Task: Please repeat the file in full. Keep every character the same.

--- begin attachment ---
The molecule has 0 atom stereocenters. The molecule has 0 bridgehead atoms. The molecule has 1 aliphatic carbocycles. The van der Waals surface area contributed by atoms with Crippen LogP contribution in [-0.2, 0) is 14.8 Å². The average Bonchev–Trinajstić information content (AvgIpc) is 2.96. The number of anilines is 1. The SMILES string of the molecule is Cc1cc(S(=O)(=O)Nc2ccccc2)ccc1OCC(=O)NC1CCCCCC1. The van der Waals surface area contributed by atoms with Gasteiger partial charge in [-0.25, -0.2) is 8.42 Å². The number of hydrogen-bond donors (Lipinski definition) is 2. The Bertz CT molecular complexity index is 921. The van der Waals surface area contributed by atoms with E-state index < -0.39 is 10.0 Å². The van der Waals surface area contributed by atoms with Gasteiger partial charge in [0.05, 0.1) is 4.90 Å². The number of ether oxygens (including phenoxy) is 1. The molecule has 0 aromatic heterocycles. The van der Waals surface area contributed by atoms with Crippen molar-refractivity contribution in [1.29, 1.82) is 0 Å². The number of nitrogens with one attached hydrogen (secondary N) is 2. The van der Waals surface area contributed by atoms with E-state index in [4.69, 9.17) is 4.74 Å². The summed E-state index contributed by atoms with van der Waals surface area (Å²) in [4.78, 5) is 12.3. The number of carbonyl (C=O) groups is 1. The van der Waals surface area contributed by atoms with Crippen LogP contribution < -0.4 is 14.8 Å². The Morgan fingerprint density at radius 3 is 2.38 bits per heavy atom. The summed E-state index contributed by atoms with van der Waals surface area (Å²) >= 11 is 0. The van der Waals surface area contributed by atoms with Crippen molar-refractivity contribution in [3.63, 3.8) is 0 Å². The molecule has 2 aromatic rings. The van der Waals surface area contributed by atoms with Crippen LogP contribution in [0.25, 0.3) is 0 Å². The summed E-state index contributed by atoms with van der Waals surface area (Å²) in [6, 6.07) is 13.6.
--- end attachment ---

The molecule has 0 atom stereocenters. The molecule has 0 bridgehead atoms. The molecule has 1 aliphatic carbocycles. The van der Waals surface area contributed by atoms with Crippen LogP contribution in [-0.2, 0) is 14.8 Å². The average Bonchev–Trinajstić information content (AvgIpc) is 2.96. The number of anilines is 1. The SMILES string of the molecule is Cc1cc(S(=O)(=O)Nc2ccccc2)ccc1OCC(=O)NC1CCCCCC1. The van der Waals surface area contributed by atoms with Gasteiger partial charge in [-0.25, -0.2) is 8.42 Å². The number of hydrogen-bond donors (Lipinski definition) is 2. The Bertz CT molecular complexity index is 921. The van der Waals surface area contributed by atoms with E-state index < -0.39 is 10.0 Å². The van der Waals surface area contributed by atoms with Gasteiger partial charge in [0.05, 0.1) is 4.90 Å². The number of ether oxygens (including phenoxy) is 1. The molecule has 0 aromatic heterocycles. The van der Waals surface area contributed by atoms with Crippen molar-refractivity contribution in [1.29, 1.82) is 0 Å². The number of nitrogens with one attached hydrogen (secondary N) is 2. The van der Waals surface area contributed by atoms with E-state index in [4.69, 9.17) is 4.74 Å². The summed E-state index contributed by atoms with van der Waals surface area (Å²) in [4.78, 5) is 12.3. The number of carbonyl (C=O) groups is 1. The van der Waals surface area contributed by atoms with Crippen LogP contribution < -0.4 is 14.8 Å². The Morgan fingerprint density at radius 3 is 2.38 bits per heavy atom. The summed E-state index contributed by atoms with van der Waals surface area (Å²) >= 11 is 0. The van der Waals surface area contributed by atoms with Crippen molar-refractivity contribution in [3.63, 3.8) is 0 Å². The molecule has 2 aromatic rings. The van der Waals surface area contributed by atoms with Crippen LogP contribution in [0.25, 0.3) is 0 Å². The summed E-state index contributed by atoms with van der Waals surface area (Å²) in [6, 6.07) is 13.6.